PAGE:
Previous Olympic Games included sports that are no longer included in the current program, such as polo and tug of war. Known as "discontinued sports", these have been removed due to either a lack of interest or the absence of an appropriate governing body for the sport. Some sports that were competed at the early Games and later dropped by the IOC, have managed to return to the Olympic program, for example Archery, which made a come-back in 1972, and tennis, which was reintroduced in 1988. The Olympics have often included one or more demonstration sports, normally to promote a local sport from the host country or to gauge interest in an entirely new sport. Some such sports, like baseball and curling, were added to the official Olympic program (in 1992 and 1998, respectively). Baseball was discontinued after the 2008 Olympics in Beijing, only to be revived again for the forthcoming 2020 Olympics in Tokyo, which will see the introduction of new disciplines within a number of existing Summer Olympics sports as well as several new sports, such as karate and skateboarding, making their Olympic debuts.
The term "sport" in Olympic terminology refers to all events sanctioned by an international sport federation, a definition that may differ from the common meaning of the word "sport". One sport, by Olympic definition, may comprise several disciplines, which would often be regarded as separate sports in common usage.
For example, aquatics is a summer Olympic sport that includes six disciplines: swimming, synchronized swimming, diving, water polo, open water swimming, and high diving (the last of which is a non-Olympic discipline), since all these disciplines are governed at international level by the International Swimming Federation. Skating is a winter Olympic sport represented by the International Skating Union, and includes four disciplines: figure skating, speed skating (on a traditional long track), short track speed skating, and synchronized skating (the latter is a non-Olympic discipline). The sport with the largest number of Olympic disciplines is skiing, with six: alpine skiing, cross-country skiing, ski jumping, nordic combined, snowboarding, and freestyle skiing.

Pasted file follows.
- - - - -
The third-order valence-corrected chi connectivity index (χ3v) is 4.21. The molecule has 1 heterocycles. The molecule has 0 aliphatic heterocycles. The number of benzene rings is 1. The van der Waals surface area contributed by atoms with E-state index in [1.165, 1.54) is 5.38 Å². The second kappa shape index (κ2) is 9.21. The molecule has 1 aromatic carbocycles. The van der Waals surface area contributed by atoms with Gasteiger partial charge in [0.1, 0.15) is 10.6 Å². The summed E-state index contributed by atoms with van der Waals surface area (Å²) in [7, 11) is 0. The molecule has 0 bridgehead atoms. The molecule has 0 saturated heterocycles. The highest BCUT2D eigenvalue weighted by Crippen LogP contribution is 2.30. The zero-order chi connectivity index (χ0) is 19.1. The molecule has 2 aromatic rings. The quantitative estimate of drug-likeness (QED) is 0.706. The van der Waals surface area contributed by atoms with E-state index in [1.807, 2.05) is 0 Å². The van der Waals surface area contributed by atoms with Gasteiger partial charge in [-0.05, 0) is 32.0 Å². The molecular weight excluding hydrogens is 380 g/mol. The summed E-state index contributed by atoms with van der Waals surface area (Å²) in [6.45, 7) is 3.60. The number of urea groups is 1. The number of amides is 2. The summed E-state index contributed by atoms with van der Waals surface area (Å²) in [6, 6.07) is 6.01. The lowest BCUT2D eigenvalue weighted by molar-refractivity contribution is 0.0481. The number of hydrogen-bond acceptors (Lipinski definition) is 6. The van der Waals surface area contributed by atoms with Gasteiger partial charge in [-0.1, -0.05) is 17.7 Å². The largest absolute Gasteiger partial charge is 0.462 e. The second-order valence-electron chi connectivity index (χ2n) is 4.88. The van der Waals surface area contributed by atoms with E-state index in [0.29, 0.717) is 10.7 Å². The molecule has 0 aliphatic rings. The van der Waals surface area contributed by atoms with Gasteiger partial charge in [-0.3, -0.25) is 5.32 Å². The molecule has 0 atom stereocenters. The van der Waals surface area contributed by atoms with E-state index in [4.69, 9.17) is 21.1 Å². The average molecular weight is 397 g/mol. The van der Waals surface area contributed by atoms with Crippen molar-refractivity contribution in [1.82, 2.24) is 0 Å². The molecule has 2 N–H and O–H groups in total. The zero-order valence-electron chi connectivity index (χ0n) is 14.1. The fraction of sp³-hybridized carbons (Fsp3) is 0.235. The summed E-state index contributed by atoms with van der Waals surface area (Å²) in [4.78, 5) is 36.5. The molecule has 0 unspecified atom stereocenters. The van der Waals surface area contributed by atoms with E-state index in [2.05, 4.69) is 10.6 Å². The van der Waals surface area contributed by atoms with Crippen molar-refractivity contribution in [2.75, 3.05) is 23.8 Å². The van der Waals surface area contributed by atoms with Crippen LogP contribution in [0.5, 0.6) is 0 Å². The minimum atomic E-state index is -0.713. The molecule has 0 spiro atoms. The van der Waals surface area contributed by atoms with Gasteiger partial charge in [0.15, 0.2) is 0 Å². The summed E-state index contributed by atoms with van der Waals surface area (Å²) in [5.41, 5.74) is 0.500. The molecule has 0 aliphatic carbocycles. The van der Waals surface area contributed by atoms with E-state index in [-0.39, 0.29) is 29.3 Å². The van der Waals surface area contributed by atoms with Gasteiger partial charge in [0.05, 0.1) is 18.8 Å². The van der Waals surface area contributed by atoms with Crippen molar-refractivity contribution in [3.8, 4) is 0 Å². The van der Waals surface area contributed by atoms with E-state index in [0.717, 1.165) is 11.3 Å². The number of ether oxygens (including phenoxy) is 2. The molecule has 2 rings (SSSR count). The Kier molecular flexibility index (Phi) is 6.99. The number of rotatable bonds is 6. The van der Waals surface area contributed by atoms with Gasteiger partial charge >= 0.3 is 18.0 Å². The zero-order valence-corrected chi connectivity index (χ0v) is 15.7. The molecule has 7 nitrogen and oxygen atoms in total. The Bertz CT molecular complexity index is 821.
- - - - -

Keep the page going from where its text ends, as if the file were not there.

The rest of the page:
Other notable multi-discipline sports are gymnastics (artistic, rhythmic, and trampoline), cycling (road, track, mountain, and BMX), volleyball (indoors and beach), wrestling (freestyle and Greco-Roman), canoeing (flatwater and slalom), and bobsleigh (includes skeleton). The disciplines listed here are only those contested in the Olympics—gymnastics has two non-Olympic disciplines, while cycling and wrestling have three each.
It should also be noted that the IOC definition of a "discipline" may differ from that used by an international federation. For example, the IOC considers artistic gymnastics a single discipline, but the International Federation of Gymnastics (FIG) classifies men's and women's artistic gymnastics as separate disciplines. Similarly, the IOC considers freestyle wrestling to be a single discipline, but United World Wrestling uses "freestyle wrestling" strictly for the men's version, classifying women's freestyle wrestling as the separate discipline of "female wrestling".